The Common Good

OMG! Miss Utah Made a Mistake! Let’s All Feel Superior!

Screenshot from Q&A portion of Miss USA pageant
Screenshot from Q&A portion of Miss USA pageant

The Internet is abuzz with Miss Utah. Marissa Powell was asked at Sunday night’s Miss USA Pageant:

“A recent report shows that in 40 percent of American families with children, women are the primary earners, yet they continue to earn less than men. What does that say about society?”

Powell responded: “I think we can relate this back to education, and how we are continuing to try to strive … to … figure out how to create jobs right now. That is the biggest problem right now. I think, especially the men are … um … seen as the leaders of this, and so we need to see how to … create education better. So that we can solve this problem. Thank you.”

Her answer was painfully incoherent, and as you can tell in the video, the poor girl knew it. There’s a bit of irony in the question that has been missed. Maybe we should be asking, “What does it say about our society that we still have these kinds of beauty pageants?”

These young women are paraded around a stage like sacrificial lambs. We admire their beauty, almost to the extent of objectifying them. But beauty is not the reason we watch. There are beautiful women on television all the time. We watch because we love to see someone fail.

The reason Powell has become a "scandal" in the United States is that her failure gives us a reason to feel superior. People.com says Powell, “botches her answer on Miss USA.” The Huffington Post states that she “fumbled” her question. USweekly.com declares that while Powell didn’t win Miss USA, she “definitely won the flub of the night!” Comments on the YouTube video pile on the negative judgment: 

“I’d never want to date something as dumb as that, no matter what it looks like.” 

“I tell ya the truth, miss Utah along with all those people sitting in there cheering are dumb. Our dogs prove daily that they are smarter than the human race.” 

And: 

“Why didn’t she just answer the question? She tried to tie her ‘answer’ to jobs and the economy. WHY? She should just keep it simple.”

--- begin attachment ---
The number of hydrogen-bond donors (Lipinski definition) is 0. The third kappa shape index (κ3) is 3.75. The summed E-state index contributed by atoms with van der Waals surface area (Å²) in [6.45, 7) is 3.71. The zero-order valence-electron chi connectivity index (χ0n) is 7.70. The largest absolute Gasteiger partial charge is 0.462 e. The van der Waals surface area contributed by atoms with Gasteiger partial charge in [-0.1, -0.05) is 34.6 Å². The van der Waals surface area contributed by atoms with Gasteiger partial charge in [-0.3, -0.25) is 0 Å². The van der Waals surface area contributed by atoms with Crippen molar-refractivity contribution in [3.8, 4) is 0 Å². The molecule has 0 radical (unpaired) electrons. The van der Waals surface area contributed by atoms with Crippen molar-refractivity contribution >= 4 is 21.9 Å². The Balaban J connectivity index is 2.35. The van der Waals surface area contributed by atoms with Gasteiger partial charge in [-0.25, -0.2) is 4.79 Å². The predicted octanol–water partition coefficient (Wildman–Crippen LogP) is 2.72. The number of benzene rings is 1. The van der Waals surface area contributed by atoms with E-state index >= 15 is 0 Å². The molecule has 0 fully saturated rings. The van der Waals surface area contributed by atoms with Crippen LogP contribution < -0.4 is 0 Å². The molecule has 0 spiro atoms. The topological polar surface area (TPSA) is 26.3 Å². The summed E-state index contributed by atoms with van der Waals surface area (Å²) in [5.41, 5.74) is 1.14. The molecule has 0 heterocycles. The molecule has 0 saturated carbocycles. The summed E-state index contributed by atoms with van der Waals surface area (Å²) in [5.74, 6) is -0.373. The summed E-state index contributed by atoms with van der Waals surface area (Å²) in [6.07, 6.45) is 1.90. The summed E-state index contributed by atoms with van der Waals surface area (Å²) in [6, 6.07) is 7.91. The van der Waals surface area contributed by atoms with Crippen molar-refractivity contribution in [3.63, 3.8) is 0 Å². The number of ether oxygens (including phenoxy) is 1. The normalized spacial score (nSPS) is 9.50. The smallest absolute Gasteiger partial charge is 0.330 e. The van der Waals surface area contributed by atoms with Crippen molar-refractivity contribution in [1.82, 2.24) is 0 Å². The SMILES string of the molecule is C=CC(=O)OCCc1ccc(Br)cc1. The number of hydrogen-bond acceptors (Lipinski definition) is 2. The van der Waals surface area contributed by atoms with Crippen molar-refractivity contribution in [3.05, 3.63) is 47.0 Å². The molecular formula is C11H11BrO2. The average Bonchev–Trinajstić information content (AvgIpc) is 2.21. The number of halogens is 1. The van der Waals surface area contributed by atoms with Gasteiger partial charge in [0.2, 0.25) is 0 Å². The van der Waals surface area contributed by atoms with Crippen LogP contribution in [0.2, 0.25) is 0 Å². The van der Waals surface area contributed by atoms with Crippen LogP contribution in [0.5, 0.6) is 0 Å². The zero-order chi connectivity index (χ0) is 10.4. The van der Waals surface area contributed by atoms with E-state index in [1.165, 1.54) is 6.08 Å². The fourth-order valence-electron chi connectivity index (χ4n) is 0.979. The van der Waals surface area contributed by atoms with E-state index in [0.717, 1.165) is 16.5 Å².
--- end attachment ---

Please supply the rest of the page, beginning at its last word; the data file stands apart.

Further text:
Timothy Burke of Deadspin sums up how many felt during Powell’s answer, quoting Billy Madison:

What you've just said is one of the most insanely idiotic things I have ever heard. At no point in your rambling, incoherent response were you even close to anything that could be considered a rational thought. Everyone in this room is now dumber for having listened to it. I award you no points, and may God have mercy on your soul.

In what sense is Powell a scandal? In his book Compassion or Apocalypse?, James Warren reminds us that we misunderstand scandals if we think of them primarily as events that shock our moral sensibilities. Rather, scandals are events that have “both attracted and repelled [us] at the same time.” 

For example, those who are scandalized by Powell are repelled by her “insanely idiotic” answer, and yet they are also attracted to her. She is, after all, a model of beauty in our culture. We are attracted to her because we know that very few people ever make it on a national beauty pageant. She is superior in beauty — a quality that we both admire and envy. We want to be beautiful like her, but there are too many obstacles in our way, so we envy her. The only way we can feel superior to her is if she fails, and then we can unite mimetically with others in a shared sense of superiority.

Feeling a sense of superiority over and against another is, of course, a sign of our own weakness. We need someone to fail to know that we are successful. We need someone to be bad to know that we are good. We need someone to make an “insanely idiotic” statement to know that we are smart.

So, what does it say about our society that we still have these beauty pageants? It means that we are addicted to scandals. We are addicted to gaining a sense of superiority by watching our cultural models fail.

What’s the solution? Warren claims that instead of a mimetic response of feeling superior against another, “we can have a mimetic response of compassion” toward all people. Instead of piling on the criticism when people make a mistake, how about we give them a second chance?

Fortunately, not everyone in the media is piling on the shame. The Today Show did give Powell a second chance. See how she responded:

Adam Ericksen blogs at the Raven Foundation, where he uses mimetic theory to provide social commentary on religion, politics, and pop culture. Follow Adam on Twitter @adamericksen.

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